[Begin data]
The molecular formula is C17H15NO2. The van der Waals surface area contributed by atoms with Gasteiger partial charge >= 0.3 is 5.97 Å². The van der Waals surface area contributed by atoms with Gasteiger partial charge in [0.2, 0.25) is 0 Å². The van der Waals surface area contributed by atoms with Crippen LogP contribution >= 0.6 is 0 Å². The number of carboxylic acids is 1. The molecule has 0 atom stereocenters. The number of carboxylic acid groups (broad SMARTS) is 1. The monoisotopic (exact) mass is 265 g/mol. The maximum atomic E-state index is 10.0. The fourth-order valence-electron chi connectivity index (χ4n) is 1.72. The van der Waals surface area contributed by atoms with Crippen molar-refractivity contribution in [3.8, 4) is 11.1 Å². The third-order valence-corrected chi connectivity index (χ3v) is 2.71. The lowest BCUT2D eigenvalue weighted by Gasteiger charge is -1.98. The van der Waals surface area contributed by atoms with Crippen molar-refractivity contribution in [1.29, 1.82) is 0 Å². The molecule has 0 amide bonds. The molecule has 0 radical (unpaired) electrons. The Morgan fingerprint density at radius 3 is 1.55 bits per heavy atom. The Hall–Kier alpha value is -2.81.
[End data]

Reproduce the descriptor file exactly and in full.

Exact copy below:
The molecular formula is C17H15NO2. The van der Waals surface area contributed by atoms with Gasteiger partial charge >= 0.3 is 5.97 Å². The van der Waals surface area contributed by atoms with Gasteiger partial charge in [0.2, 0.25) is 0 Å². The van der Waals surface area contributed by atoms with Crippen LogP contribution >= 0.6 is 0 Å². The number of carboxylic acids is 1. The molecule has 0 atom stereocenters. The number of carboxylic acid groups (broad SMARTS) is 1. The monoisotopic (exact) mass is 265 g/mol. The maximum atomic E-state index is 10.0. The fourth-order valence-electron chi connectivity index (χ4n) is 1.72. The van der Waals surface area contributed by atoms with Crippen molar-refractivity contribution in [3.8, 4) is 11.1 Å². The third-order valence-corrected chi connectivity index (χ3v) is 2.71. The lowest BCUT2D eigenvalue weighted by Gasteiger charge is -1.98. The van der Waals surface area contributed by atoms with Crippen molar-refractivity contribution in [1.29, 1.82) is 0 Å². The molecule has 0 amide bonds. The molecule has 0 radical (unpaired) electrons. The Morgan fingerprint density at radius 3 is 1.55 bits per heavy atom. The Hall–Kier alpha value is -2.81.